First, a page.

They are the fiery ones. The mouthy ones. The ones that just can’t help but tell us what they think we have done wrong without accepting or even seeming to notice that they have done anything wrong themselves. It seems like they might actually die for the cause of avoiding responsibility. They test our patience to the limits. They can turn the air blue with their insolence.
I often work with these young people after they get into repeated trouble for backchat, rudeness and disrespect. The school exclusions start rolling in, being breached from community orders, they get kicked out of youth clubs, their parents or carers are climbing the walls with frustration. These teens just can’t seem to zip their lips. Their mouths get them in a whole heap of trouble, everywhere. Their attitude sucks.
Or does it? Well obviously it does in very many ways. If your attitude is right you don’t go around treating people this way. So be very clear, I am not about to make excuses for inexcusable behaviour. But what I do want to do today is to shine a light on one aspect of their attitude in all of this that is often overlooked, but that actually can give us clues as to how to address these juggernauts of rudeness.
“It’s not fair”, they chime, again and again. They have a profound sense of injustice about the situation, whether rightly or wrongly. They perceive that they have been wronged. As far as they are concerned someone has misinterpreted them, misunderstood them or just can’t see beyond the here and now of the situation to see that what they are doing isn’t wrong and there is a good reason for it.
And the reason why they have are so concerned with the injustice of the situation is because justice is so very important to them. “What?!!!”, I hear you say, “Well if they are they so bothered with justice, why do they completely disregard my right to be treated with respect, to be listened to, to not be subjected to a tirade?????”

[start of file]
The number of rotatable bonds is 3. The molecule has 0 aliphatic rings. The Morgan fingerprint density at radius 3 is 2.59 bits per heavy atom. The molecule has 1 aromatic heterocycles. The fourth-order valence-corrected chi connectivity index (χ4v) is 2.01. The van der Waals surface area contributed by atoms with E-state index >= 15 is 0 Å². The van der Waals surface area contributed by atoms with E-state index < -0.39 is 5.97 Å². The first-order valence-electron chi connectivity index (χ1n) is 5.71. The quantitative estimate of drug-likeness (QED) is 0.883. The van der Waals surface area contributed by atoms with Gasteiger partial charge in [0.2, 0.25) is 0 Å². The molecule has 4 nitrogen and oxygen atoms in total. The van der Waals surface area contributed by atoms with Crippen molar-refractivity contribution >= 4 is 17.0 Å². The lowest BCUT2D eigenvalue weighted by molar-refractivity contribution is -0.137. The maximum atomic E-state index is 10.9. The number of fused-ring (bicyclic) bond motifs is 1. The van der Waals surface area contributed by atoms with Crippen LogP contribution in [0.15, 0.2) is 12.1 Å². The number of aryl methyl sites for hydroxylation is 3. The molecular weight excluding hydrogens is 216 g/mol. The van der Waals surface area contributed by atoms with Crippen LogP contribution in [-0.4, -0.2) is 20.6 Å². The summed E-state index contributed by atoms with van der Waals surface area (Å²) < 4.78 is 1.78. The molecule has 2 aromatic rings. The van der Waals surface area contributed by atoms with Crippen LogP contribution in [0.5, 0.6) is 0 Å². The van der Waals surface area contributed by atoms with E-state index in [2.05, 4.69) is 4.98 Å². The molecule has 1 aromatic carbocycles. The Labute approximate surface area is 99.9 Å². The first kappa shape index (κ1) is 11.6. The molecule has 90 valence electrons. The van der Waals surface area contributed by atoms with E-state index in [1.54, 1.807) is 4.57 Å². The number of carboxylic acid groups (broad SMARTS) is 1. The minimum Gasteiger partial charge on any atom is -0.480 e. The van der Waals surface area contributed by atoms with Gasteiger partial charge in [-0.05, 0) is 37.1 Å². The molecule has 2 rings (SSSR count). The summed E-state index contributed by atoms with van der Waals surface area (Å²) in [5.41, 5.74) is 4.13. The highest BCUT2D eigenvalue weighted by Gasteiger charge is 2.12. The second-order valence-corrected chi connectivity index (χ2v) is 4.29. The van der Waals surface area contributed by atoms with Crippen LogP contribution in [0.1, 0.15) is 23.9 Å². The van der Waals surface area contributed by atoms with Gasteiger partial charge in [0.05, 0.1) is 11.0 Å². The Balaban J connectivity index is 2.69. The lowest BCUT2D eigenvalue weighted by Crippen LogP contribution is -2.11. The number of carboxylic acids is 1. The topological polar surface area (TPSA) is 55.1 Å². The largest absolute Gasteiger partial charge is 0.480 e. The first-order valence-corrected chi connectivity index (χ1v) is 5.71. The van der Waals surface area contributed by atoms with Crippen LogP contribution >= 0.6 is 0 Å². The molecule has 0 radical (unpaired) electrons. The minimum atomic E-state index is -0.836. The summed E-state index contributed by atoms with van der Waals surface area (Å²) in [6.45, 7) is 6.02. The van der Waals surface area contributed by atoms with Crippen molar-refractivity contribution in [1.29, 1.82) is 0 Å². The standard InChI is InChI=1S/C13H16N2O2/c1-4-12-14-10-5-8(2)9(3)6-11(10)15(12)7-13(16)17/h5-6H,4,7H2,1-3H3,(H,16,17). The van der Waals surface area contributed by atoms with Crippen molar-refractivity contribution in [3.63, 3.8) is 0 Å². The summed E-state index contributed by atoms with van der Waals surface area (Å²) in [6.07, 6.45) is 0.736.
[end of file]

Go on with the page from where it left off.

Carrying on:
This is the great justice paradox, but one which we need to understand if we are to help them stop doing this.
If they perceive that they have been treated unfairly they have a strong emotional response. They feel a swell of anger as they experience the injustice of the situation. They have an overwhelming drive to right this wrong. Often their sense of injustice at this situation will also be fuelled by a sense of injustice at previous events in their lives, such as a close relative dying, being taken into care, you often just don’t know what. And then their mouths open and maybe they get physical too, and we all know how it goes down.
The words coming out of their mouths may make no sense. The words coming out of their mouths may well not be providing us with any information as to why they might feel a sense of injustice. All that may come out is “You stupid…..”, “You have no f’in clue!”, “You just don’t understand”. Whatever comes out, what we are seeing is a strong emotional response to perceived injustice.
Because their response is so strong, they then essentially ‘lose it’. And that’s why they then start treating us like their personal verbal and/or actual punchbag. They then start treating us in a profoundly unjust way. But that’s because their emotions are running the show and not the rational part of their heads. So remember this: in the rational, calm, thinking parts of their heads (frontal lobe), justice is everything, but when their emotions kick in the emotional part of their brain takes over (amygdala), rendering their reason mute. That is why we get this seemingly unfathomable contradiction- a kid that believes so strongly in justice, but can treat people like crap.
But what to do? If we bear this all in mind when dealing with them, we can address their behaviour in a way that will motivate them to respond more appropriately precisely because it plays to their sense of fairness. How we respond to them in expressing our grievances with them can also show them how to better communicate their perceived grievance(s).
So next post we’ll look at strategies to try and help our justice-driven teens avoid the emotional blowouts, what to say and do when they are trying to argue with you and how your role-modelling of good assertive communication can be a game-changer- the practical meat on the bones of the justice paradox. After all there’s no point knowing it’s an issue without knowing what to do in light of it, so be sure to check-in next time.
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